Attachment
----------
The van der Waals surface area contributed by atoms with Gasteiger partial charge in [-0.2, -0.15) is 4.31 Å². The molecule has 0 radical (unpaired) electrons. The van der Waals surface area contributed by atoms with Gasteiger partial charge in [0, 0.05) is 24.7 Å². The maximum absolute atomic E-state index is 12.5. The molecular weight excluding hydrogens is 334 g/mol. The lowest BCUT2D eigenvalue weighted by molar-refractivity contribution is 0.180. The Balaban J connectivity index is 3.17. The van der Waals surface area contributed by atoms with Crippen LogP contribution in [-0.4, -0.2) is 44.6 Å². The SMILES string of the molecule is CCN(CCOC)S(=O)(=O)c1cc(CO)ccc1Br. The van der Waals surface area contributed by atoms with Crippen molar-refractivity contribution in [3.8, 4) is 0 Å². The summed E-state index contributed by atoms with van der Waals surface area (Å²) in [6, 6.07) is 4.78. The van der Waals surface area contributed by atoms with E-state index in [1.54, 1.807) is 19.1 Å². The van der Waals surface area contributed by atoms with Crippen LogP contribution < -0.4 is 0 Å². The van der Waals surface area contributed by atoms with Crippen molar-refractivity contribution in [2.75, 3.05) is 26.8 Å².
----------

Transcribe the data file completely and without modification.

The van der Waals surface area contributed by atoms with Gasteiger partial charge in [-0.2, -0.15) is 4.31 Å². The molecule has 0 radical (unpaired) electrons. The van der Waals surface area contributed by atoms with Gasteiger partial charge in [0, 0.05) is 24.7 Å². The maximum absolute atomic E-state index is 12.5. The molecular weight excluding hydrogens is 334 g/mol. The lowest BCUT2D eigenvalue weighted by molar-refractivity contribution is 0.180. The Balaban J connectivity index is 3.17. The van der Waals surface area contributed by atoms with Crippen LogP contribution in [-0.4, -0.2) is 44.6 Å². The SMILES string of the molecule is CCN(CCOC)S(=O)(=O)c1cc(CO)ccc1Br. The van der Waals surface area contributed by atoms with Crippen molar-refractivity contribution in [3.8, 4) is 0 Å². The summed E-state index contributed by atoms with van der Waals surface area (Å²) in [6, 6.07) is 4.78. The van der Waals surface area contributed by atoms with E-state index in [1.54, 1.807) is 19.1 Å². The van der Waals surface area contributed by atoms with Crippen LogP contribution < -0.4 is 0 Å². The van der Waals surface area contributed by atoms with Crippen molar-refractivity contribution in [2.75, 3.05) is 26.8 Å².